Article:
I am not my mother’s daughter in that respect. I love food as much as I love people and it gives me great satisfaction to plan and prepare meals. Having guests here to share a meal is a big bonus.
That’s why I am so excited for the Cooking Classes! We get to hang out, talk about food, prepare food, eat food, and the plan is that people will get help with their kitchen duties as well as their food budgets and their health!
WEEK ONE will find our group looking over the pantry and thinking about the refrigerator and freezer. A cooking tip went out into cyberspace earlier today reminding people that cleaning out the fridge can be a weekly task (NOT a CHORE) and it should not be something to dread or obsess about. Since we will be meeting in our modest kitchen it will be like a gathering of neighbors.
Part of the delight of these classes is living life with passion, zest and gusto! Whatever gives YOU delight is the thing you would be wise to follow.
Maybe geography keeps you from coming to our little class. In that case, you can access help from our partners: Leanne Ely and Kristen Suzanne . They have so many ideas you’ll have no reason to think nothing sounds good!
To receive cooking tips in YOUR inbox, please visit Food Stamps Cooking Club !
Everyone needs something to which they look forward. It may be an humble trip to the grocery store to pick up menu items for Sunday dinner or it may be a grand shopping expedition to gather the necessities for baking goodies meant for holiday gifts. In any case, there is a sense of expectation and excitement!
We have that sense of excitement here in the Club House! We are anticipating the first of a series of cooking classes beginning this very week! Each session has been planned and named and the handouts are in little folders, ready for the students.
We have limited the number of attendees for each class to three for a couple of reasons: First, we want to make sure everyone gets the proper attention they deserve for taking the time to pop by and participate in the fun and learning. Second, this little kitchen only has room for dishes in place settings of 4; all that did not fit into the cabinets waits patiently in storage while we manifest a larger home!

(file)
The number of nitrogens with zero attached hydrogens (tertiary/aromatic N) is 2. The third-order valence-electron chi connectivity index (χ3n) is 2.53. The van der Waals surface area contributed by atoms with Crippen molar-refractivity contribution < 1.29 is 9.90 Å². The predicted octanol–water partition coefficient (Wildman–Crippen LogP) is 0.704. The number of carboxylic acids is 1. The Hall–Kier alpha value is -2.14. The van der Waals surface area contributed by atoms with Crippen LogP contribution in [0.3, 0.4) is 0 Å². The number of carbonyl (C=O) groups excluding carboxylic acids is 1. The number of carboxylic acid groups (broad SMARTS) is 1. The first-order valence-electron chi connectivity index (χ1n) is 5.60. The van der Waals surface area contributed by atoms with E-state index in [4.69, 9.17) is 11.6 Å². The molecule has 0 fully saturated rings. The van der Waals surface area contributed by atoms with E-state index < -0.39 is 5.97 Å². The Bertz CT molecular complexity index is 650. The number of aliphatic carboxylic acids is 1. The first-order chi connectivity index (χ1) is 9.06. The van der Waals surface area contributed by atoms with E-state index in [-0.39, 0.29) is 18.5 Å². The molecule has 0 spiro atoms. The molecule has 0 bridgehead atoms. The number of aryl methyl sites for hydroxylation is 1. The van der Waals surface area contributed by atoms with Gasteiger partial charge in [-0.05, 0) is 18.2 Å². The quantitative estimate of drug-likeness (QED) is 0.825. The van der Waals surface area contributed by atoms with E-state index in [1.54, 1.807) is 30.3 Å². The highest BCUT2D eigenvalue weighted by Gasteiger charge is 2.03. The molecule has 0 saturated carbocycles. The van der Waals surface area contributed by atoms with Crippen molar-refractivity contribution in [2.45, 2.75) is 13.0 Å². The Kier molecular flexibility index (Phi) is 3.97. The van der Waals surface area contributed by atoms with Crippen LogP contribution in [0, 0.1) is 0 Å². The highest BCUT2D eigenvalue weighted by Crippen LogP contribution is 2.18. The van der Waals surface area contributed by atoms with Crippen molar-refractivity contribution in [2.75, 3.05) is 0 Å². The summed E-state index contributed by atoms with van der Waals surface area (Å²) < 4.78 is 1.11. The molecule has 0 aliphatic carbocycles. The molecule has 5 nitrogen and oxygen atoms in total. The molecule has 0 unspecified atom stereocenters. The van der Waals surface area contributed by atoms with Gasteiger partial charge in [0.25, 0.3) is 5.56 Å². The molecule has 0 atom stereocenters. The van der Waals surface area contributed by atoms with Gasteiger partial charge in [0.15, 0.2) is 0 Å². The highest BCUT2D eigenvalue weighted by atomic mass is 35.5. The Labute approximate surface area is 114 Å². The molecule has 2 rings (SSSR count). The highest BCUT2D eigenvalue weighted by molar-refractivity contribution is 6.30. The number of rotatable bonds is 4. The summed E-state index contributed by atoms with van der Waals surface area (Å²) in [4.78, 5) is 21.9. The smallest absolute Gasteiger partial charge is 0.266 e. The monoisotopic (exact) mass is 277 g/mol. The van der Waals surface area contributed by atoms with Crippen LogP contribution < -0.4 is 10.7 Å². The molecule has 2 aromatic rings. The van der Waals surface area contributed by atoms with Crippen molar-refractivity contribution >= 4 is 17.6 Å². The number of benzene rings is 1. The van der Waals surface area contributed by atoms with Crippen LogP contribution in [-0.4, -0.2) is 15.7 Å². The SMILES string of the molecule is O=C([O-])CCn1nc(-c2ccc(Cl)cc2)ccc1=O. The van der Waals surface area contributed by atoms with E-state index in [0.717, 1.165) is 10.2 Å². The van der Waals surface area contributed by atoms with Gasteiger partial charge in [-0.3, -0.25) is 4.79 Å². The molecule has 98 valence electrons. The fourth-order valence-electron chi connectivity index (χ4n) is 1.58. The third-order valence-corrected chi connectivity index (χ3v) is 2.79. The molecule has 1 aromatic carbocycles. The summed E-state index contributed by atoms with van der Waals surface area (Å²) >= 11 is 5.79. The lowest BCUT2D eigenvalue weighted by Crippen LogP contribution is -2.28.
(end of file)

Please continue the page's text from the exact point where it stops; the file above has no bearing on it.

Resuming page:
The Food Stamps Cooking Club’s first session will be something akin to a coffee klatch, where we will get acquainted and we can understand what the level of understanding is regarding culinary skills. We will discuss stocking the pantry, the fridge, and the freezer. The students will quickly discern that this kitchen is no fancy, tricked out, ultra-super test kitchen. It is simply the heart of our home that we wish to open, along with our hearts, to people who may benefit from our experience and caring.
When choosing items to put into your shopping cart, consider the value of store brands. If the name brand is comparable in size and content, the store brand is likely to be the better bargain for your buck. In my own experience, I have learned that the store brand is preferable in quality and price. Locally, we have an affiliate for Shurfine Foods and I appreciate that I can save money by shopping locally, at Tecumseh Central Market, and save real cash on my food budget. If we don’t buy locally, we have to drive a ways to shop and that would cost time as well as money.
Here is a low cost and healthy salad recipe you may want to add to your collection. If your family enjoys beans as much as we do, this will disappear quickly. It comes from Emily Tarbell.
1 – 15 oz can Garbanzo beans, rinsed and drained
1/2 – 15 oz can black beans, rinsed and drained
2 tomatoes, chopped (seed if you like)
2/3 cup chopped onion
1/4 teaspoon garlic powder
3 tablespoon olive oil
2 tablespoons lemon juice
1/8 to 1/2 cup parsley, chopped
Combine all and mix well. Chill 15 – 30 minutes before serving. Serves 4.
If you have not already done so, you will want to visit the Food Stamps Cooking Club to leave your email address in order to get the information and money-saving report that has been prepared for you.